Anti-Japan demonstrations across China

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Demonstrations against Japan broke out in at least six Chinese cities over the weekend despite efforts by authorities to rein in the growing protest movement, reports said.

Calls for more protests tomorrow also circulated widely and spread on the internet, including a planned march to the Japanese consulate in the western city of Chongqing.

The ruling Communist Party newspaper issued an editorial calling the protests "understandable," but urging demonstrators to plunge into their work and studies rather than take to the streets.

The government has encouraged nationalist outrage after Japan seized a Chinese fishing boat captain in disputed water but it also is wary of public protests, which have the potential to spin out of control and even challenge one-party rule.

Chinese protesters gathered yesterday in a number of relatively small cities outside the major centres, including Changsha in the south, and Baoji and Lanzhou to the west. On Saturday, hundreds of protesters had rallied in the south west city of Deyang.

Japanese television footage showed Chinese police watching closely and in some cases ripping down banners and escorting people away from the demonstrations. There were several hundred protesters but were no immediate reports of arrests or property damage.

The protests were sparked by a collision last month between a Chinese fishing boat and Japanese government patrol vessels near a chain of unoccupied islands in the East China Sea, called Diaoyutai by China, that are controlled by Japan but claimed by both countries. Japan detained the Chinese boat's captain, but released him later.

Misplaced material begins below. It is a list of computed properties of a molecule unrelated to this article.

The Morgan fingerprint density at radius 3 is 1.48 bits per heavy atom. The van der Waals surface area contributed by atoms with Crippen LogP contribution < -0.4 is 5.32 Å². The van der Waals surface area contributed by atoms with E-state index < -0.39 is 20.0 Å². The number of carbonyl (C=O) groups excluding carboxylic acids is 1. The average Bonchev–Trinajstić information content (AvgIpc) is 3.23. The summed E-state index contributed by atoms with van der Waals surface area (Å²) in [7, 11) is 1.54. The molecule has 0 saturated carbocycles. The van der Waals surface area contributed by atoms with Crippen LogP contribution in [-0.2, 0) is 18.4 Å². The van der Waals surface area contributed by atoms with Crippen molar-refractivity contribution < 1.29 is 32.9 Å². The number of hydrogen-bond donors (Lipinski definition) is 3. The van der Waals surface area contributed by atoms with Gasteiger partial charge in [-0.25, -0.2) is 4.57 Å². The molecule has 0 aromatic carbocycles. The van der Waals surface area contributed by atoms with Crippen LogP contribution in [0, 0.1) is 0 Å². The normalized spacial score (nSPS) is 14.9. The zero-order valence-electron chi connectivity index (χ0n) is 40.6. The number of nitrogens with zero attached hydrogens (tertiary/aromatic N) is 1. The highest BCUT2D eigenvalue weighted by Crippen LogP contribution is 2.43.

Marchers carrying Chinese national flags chanted "love China" and "boycott Japanese goods".

But other signs touched on sensitive domestic issues ranging from freedom of speech to high housing prices. One displayed in Baoji called for multiparty democracy, a challenge that could confirm fears among the communist leadership that a protest movement, if left unchecked, could evolve into confrontation with the party.

"They seem to be organised by ordinary people," well known Diaoyutai activist Liu Feng said.

"They're being held in smaller, more remote cities to avoid too much attention and pressure from the central government," Liu said.

A man reached by phone at the Xinhua book shop along the protest route in Baoji said the afternoon protest lasted about an hour and broke up peacefully.

"There weren't that many of them, shouting about loving China and not buying Japanese goods. There were also lots of police," said the man, who declined to give his name.

Hoping to prevent larger protests, authorities in Baoji and other cities extended classes at schools through the weekend and guarded campus gates to prevent large numbers of students from leaving.

In its editorial posted to popular websites, the People's Daily empathised with protesters but warned against actions that violate laws and regulations.

"Expressing one's patriotic passions is understandable," said the paper, whose editorials are vetted at the highest levels of the state propaganda machine.

"We believe that the vast majority will turn their patriotic passions into concrete actions in their daily life and safeguard the bigger picture of reform, development and stability," the editorial said.



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